She moved through the shop, tidying up and switching off spotlights on certain creations hanging in alcoves. Then she went into her office and plopped into the chair behind her computer with a drawn-out sigh.
She looked at her computer screen. Too many emails—typical. One from an old friend caught her eye and she skimmed a note about meeting for dinner while she was in town. Um, tonight? She checked a small gold clock on her desk. Not tonight. She dashed off a response and apology to her friend with a promise to have a date later this week after things began to slow in her shop.
Another few minutes were spent checking on purchase orders for special fabrics and sewing notions and then she stood, stretching. Her spine popped in the middle and she yawned wide.
A thumping noise made her jerk, but the sound was silenced immediately. She froze, staring at the door of her office. The rest of her shop was outside of her view, so she popped her head out.
Maybe a shoe had just fallen off a shelf or something.
So why was her heart suddenly hammering and images of a break-in racing through her mind? That was plain silly. This part of the city was safest. She—
A dark figure with another right behind popped into sight. She dodged behind the doorframe, hand plastered to her chest to hold her heart inside. Oh God, she was being burglarized and she had the largest deposit of cash of the entire year right here in this office.
She spun to the desk and snatched up the zippered deposit pouch and stuffed it down her waist, into her pantyhose. Voices sounded, low, in short bursts of commands.
How many were there?
She wasn’t taking the time to count. She had one option and it was to dodge into the nearest hiding spot—a small closet crammed with boxes of invoices from former years.
Please don’t find me. Just steal all the jewels in the case, smash the glass if you have to. Just do not find me.
Her ears thundered with the beating of her own heart as she stuffed herself into a space next to the boxes. Her hair stood out like a mane, and until now she’d never believed that old story that people’s hair stood up in fright. She’d never been so terrified in her life.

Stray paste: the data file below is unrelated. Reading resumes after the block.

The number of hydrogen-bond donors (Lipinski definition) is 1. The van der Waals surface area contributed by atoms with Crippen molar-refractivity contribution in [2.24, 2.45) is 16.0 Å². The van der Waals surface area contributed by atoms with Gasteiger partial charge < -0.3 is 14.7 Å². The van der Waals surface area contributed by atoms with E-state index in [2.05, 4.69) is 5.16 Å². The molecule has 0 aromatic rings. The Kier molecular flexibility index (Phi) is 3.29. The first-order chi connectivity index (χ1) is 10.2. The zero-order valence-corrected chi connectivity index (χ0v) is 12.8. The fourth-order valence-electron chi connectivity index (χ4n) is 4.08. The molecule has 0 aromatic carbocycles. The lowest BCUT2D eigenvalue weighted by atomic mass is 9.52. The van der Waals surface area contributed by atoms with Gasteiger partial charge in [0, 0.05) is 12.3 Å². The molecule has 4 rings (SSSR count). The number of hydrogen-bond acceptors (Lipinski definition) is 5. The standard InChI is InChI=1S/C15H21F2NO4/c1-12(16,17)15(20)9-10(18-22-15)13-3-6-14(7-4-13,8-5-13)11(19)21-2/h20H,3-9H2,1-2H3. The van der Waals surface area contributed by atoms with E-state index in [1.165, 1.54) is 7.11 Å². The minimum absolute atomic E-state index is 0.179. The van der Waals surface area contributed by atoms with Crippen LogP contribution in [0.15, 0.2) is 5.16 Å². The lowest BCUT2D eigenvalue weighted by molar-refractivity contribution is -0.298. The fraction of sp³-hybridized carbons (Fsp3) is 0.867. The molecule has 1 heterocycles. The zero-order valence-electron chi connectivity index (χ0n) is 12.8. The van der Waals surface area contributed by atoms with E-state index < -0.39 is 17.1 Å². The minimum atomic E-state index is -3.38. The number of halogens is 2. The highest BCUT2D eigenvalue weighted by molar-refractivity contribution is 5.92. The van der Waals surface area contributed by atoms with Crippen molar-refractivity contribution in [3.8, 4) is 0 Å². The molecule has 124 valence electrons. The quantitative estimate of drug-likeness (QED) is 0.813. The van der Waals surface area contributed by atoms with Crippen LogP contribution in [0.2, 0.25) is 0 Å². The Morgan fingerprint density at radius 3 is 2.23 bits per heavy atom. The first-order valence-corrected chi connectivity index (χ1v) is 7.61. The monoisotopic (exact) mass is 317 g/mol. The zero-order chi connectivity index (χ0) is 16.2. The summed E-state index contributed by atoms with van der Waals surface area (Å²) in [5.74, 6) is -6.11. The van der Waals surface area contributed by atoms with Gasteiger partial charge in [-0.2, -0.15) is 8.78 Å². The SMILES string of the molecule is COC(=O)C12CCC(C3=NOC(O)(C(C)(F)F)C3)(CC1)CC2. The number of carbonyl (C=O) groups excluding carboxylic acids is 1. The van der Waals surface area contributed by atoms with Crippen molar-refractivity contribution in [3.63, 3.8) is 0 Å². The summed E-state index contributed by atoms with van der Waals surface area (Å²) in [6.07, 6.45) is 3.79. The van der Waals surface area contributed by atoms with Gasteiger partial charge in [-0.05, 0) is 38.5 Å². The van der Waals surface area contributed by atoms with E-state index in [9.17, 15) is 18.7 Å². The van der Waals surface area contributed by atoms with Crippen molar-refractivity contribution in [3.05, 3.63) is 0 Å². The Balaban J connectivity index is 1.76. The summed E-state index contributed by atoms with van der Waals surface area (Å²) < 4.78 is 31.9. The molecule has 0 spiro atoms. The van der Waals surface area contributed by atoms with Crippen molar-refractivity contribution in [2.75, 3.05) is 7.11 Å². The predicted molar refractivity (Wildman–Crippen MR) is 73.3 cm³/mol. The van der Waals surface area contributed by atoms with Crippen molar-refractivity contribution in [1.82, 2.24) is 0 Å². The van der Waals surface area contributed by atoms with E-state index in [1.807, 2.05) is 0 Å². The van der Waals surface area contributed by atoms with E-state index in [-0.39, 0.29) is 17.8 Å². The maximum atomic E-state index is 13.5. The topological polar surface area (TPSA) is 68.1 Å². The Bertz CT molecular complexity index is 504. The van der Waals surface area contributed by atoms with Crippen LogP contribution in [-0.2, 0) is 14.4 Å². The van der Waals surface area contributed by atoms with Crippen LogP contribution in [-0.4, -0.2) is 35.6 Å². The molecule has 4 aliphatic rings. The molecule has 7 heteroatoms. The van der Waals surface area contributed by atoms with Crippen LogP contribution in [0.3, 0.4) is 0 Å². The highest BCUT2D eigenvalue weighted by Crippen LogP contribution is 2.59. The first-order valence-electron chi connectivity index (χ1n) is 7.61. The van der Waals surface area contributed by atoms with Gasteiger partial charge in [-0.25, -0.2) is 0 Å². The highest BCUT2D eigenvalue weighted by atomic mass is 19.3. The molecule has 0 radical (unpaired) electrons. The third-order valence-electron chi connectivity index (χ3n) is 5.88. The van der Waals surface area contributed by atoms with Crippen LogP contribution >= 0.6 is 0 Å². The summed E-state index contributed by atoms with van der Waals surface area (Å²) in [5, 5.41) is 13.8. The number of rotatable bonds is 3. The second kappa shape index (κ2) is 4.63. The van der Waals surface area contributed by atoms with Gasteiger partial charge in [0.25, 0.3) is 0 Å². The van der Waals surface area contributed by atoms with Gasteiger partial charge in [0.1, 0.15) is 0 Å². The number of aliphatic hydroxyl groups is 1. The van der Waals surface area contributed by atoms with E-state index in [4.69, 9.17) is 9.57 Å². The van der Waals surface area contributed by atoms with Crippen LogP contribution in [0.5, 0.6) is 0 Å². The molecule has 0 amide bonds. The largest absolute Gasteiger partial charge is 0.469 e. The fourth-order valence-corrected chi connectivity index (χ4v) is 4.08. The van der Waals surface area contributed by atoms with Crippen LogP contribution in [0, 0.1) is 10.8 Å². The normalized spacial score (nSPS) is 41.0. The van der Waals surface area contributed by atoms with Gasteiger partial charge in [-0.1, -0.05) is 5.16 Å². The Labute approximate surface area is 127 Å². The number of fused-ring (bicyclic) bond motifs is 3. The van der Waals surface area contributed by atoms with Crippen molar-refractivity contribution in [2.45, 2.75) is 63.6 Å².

Wait—she could call 9-1-1.
She darted a look through the crack in the closet door. Her cell phone was on her desk, where she’d set it down to do her work. Dammit.
Stupid tears stung the backs of her eyes, but she held her eyes wide, refusing to let them fall. She wasn’t only afraid—she was pissed. How dare these people break into her boutique and, and… What were they doing? They hardly made a sound and if she hadn’t seen them for herself, she would have wondered if she was imagining things.
It was only a matter of time before they ventured down the hall and discovered the office.
She twisted her fingers together and prayed. But her pleas went unanswered. A dark figure entered the office, with another behind him. They wore all black and even had their faces smeared with black paint. They were huge and lumpy, like they carried gear of some sort.
Or maybe they had bombs strapped to themselves.
Don’t be ridiculous, Athena, she scolded herself. What good would blowing up themselves and a clothing boutique do?
“Take the hard drive while I search the filing cabinet.”
She blinked rapidly. Not her hard drive. Did these people realize how impossible it was to keep a business’s affairs in order if she lost all her files? She wanted to scream but giving away her position wasn’t an option. As it was, she was shocked they couldn’t hear her heart pounding or her breathing so hard.
“Wait. Lemme check something.”
The closet door broke off the hinges, and she barely got her hands up to keep the wood splinters from coming back on her. A scream ripped from her throat as she stared up into a set of very dark, cruel eyes.
* * * * *
“Jesus.” Dylan’s muttered blasphemy didn’t begin to encompass what he was seeing. A woman, all wild curls and big eyes staring up at him, a scream breaking from her plump lips.
“Fuck, we got one.” Dylan reached into the closet.
“Get her outta there,” Ben demanded.